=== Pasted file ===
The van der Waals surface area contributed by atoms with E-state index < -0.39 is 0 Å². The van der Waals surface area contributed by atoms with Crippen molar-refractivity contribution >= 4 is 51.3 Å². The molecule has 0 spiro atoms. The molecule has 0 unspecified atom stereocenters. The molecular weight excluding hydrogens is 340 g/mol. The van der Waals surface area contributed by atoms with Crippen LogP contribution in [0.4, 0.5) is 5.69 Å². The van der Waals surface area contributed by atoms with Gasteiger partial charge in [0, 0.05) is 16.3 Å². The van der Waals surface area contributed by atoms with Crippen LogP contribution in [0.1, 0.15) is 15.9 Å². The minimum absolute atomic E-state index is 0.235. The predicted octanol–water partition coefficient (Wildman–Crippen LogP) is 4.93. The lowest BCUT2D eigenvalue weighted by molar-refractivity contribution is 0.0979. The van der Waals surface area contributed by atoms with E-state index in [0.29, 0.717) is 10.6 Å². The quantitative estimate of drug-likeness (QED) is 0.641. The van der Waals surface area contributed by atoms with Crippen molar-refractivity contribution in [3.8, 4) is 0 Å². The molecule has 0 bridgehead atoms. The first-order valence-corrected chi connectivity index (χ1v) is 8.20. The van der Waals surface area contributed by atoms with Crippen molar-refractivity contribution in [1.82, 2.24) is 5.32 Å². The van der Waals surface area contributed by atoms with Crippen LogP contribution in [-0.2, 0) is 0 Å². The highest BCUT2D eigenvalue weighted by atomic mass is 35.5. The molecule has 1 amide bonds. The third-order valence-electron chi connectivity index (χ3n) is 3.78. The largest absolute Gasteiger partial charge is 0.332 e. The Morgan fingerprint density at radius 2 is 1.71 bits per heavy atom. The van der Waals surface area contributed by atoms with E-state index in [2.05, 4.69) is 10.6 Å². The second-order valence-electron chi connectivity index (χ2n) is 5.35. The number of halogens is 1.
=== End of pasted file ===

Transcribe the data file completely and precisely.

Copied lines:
The van der Waals surface area contributed by atoms with E-state index < -0.39 is 0 Å². The van der Waals surface area contributed by atoms with Crippen molar-refractivity contribution >= 4 is 51.3 Å². The molecule has 0 spiro atoms. The molecule has 0 unspecified atom stereocenters. The molecular weight excluding hydrogens is 340 g/mol. The van der Waals surface area contributed by atoms with Crippen LogP contribution in [0.4, 0.5) is 5.69 Å². The van der Waals surface area contributed by atoms with Gasteiger partial charge in [0, 0.05) is 16.3 Å². The van der Waals surface area contributed by atoms with Crippen LogP contribution in [0.1, 0.15) is 15.9 Å². The minimum absolute atomic E-state index is 0.235. The predicted octanol–water partition coefficient (Wildman–Crippen LogP) is 4.93. The lowest BCUT2D eigenvalue weighted by molar-refractivity contribution is 0.0979. The van der Waals surface area contributed by atoms with E-state index in [0.29, 0.717) is 10.6 Å². The quantitative estimate of drug-likeness (QED) is 0.641. The van der Waals surface area contributed by atoms with Crippen molar-refractivity contribution in [3.8, 4) is 0 Å². The molecule has 0 bridgehead atoms. The first-order valence-corrected chi connectivity index (χ1v) is 8.20. The van der Waals surface area contributed by atoms with Crippen molar-refractivity contribution in [1.82, 2.24) is 5.32 Å². The van der Waals surface area contributed by atoms with Crippen LogP contribution in [-0.2, 0) is 0 Å². The highest BCUT2D eigenvalue weighted by atomic mass is 35.5. The molecule has 1 amide bonds. The third-order valence-electron chi connectivity index (χ3n) is 3.78. The largest absolute Gasteiger partial charge is 0.332 e. The Morgan fingerprint density at radius 2 is 1.71 bits per heavy atom. The van der Waals surface area contributed by atoms with E-state index in [2.05, 4.69) is 10.6 Å². The second-order valence-electron chi connectivity index (χ2n) is 5.35. The number of halogens is 1.